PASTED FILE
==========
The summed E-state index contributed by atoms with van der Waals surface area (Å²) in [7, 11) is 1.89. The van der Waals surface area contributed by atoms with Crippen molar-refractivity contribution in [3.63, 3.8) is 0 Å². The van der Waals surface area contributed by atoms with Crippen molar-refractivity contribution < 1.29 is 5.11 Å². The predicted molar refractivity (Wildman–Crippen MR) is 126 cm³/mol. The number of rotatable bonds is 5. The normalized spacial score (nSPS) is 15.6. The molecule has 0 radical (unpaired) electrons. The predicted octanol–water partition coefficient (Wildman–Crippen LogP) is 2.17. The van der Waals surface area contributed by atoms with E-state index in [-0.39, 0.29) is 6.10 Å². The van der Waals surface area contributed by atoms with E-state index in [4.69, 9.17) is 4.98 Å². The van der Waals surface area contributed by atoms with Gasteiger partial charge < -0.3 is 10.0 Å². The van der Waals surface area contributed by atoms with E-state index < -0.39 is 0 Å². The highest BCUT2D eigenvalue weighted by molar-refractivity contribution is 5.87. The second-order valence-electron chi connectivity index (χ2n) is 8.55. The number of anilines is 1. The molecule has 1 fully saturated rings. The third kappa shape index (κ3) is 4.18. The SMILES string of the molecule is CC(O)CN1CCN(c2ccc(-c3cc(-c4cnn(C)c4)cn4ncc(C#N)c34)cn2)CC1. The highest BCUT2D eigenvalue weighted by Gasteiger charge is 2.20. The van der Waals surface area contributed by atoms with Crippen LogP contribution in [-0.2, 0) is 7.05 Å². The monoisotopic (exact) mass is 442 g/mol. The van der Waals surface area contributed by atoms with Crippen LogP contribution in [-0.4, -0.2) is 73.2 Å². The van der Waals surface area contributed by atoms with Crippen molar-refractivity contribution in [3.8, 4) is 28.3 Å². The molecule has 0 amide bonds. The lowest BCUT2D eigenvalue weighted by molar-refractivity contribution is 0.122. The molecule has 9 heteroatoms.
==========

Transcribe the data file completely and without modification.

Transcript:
The summed E-state index contributed by atoms with van der Waals surface area (Å²) in [7, 11) is 1.89. The van der Waals surface area contributed by atoms with Crippen molar-refractivity contribution in [3.63, 3.8) is 0 Å². The van der Waals surface area contributed by atoms with Crippen molar-refractivity contribution < 1.29 is 5.11 Å². The predicted molar refractivity (Wildman–Crippen MR) is 126 cm³/mol. The number of rotatable bonds is 5. The normalized spacial score (nSPS) is 15.6. The molecule has 0 radical (unpaired) electrons. The predicted octanol–water partition coefficient (Wildman–Crippen LogP) is 2.17. The van der Waals surface area contributed by atoms with E-state index in [-0.39, 0.29) is 6.10 Å². The van der Waals surface area contributed by atoms with E-state index in [4.69, 9.17) is 4.98 Å². The van der Waals surface area contributed by atoms with Gasteiger partial charge < -0.3 is 10.0 Å². The van der Waals surface area contributed by atoms with E-state index < -0.39 is 0 Å². The highest BCUT2D eigenvalue weighted by molar-refractivity contribution is 5.87. The second-order valence-electron chi connectivity index (χ2n) is 8.55. The number of anilines is 1. The molecule has 1 fully saturated rings. The third kappa shape index (κ3) is 4.18. The SMILES string of the molecule is CC(O)CN1CCN(c2ccc(-c3cc(-c4cnn(C)c4)cn4ncc(C#N)c34)cn2)CC1. The highest BCUT2D eigenvalue weighted by Gasteiger charge is 2.20. The van der Waals surface area contributed by atoms with Crippen LogP contribution in [-0.2, 0) is 7.05 Å². The monoisotopic (exact) mass is 442 g/mol. The van der Waals surface area contributed by atoms with Crippen LogP contribution in [-0.4, -0.2) is 73.2 Å². The van der Waals surface area contributed by atoms with Crippen molar-refractivity contribution in [3.8, 4) is 28.3 Å². The molecule has 0 amide bonds. The lowest BCUT2D eigenvalue weighted by molar-refractivity contribution is 0.122. The molecule has 9 heteroatoms.